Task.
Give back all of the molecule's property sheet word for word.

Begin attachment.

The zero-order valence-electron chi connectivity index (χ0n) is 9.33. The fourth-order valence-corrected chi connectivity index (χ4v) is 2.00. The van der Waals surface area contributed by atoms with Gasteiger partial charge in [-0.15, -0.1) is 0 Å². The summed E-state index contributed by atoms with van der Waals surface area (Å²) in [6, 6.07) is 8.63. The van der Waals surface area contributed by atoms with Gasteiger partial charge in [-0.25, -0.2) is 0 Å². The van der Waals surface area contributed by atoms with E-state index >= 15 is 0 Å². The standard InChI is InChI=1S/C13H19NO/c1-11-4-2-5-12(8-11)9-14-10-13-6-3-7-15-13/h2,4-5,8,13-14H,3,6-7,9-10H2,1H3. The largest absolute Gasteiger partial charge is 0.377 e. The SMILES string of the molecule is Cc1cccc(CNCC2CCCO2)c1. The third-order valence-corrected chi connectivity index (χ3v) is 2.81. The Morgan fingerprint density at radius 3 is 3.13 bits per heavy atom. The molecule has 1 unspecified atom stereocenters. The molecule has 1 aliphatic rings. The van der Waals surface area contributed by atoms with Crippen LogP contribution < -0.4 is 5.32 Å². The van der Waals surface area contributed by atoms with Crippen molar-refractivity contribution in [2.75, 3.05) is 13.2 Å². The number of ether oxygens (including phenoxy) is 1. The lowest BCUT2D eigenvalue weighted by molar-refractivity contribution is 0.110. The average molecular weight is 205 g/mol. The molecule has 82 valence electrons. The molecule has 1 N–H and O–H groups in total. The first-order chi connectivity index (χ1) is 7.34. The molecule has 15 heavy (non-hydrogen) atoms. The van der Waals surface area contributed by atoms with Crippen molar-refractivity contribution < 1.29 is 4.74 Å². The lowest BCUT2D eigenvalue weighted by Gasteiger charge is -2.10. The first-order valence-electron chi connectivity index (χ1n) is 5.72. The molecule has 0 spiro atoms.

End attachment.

The zero-order valence-electron chi connectivity index (χ0n) is 9.33. The fourth-order valence-corrected chi connectivity index (χ4v) is 2.00. The van der Waals surface area contributed by atoms with Gasteiger partial charge in [-0.15, -0.1) is 0 Å². The summed E-state index contributed by atoms with van der Waals surface area (Å²) in [6, 6.07) is 8.63. The van der Waals surface area contributed by atoms with Gasteiger partial charge in [-0.25, -0.2) is 0 Å². The van der Waals surface area contributed by atoms with E-state index >= 15 is 0 Å². The standard InChI is InChI=1S/C13H19NO/c1-11-4-2-5-12(8-11)9-14-10-13-6-3-7-15-13/h2,4-5,8,13-14H,3,6-7,9-10H2,1H3. The largest absolute Gasteiger partial charge is 0.377 e. The SMILES string of the molecule is Cc1cccc(CNCC2CCCO2)c1. The third-order valence-corrected chi connectivity index (χ3v) is 2.81. The Morgan fingerprint density at radius 3 is 3.13 bits per heavy atom. The molecule has 1 unspecified atom stereocenters. The molecule has 1 aliphatic rings. The van der Waals surface area contributed by atoms with Crippen LogP contribution < -0.4 is 5.32 Å². The van der Waals surface area contributed by atoms with Crippen molar-refractivity contribution in [2.75, 3.05) is 13.2 Å². The number of ether oxygens (including phenoxy) is 1. The lowest BCUT2D eigenvalue weighted by molar-refractivity contribution is 0.110. The average molecular weight is 205 g/mol. The molecule has 82 valence electrons. The molecule has 1 N–H and O–H groups in total. The first-order chi connectivity index (χ1) is 7.34. The molecule has 15 heavy (non-hydrogen) atoms. The van der Waals surface area contributed by atoms with Crippen molar-refractivity contribution < 1.29 is 4.74 Å². The lowest BCUT2D eigenvalue weighted by Gasteiger charge is -2.10. The first-order valence-electron chi connectivity index (χ1n) is 5.72. The molecule has 0 spiro atoms.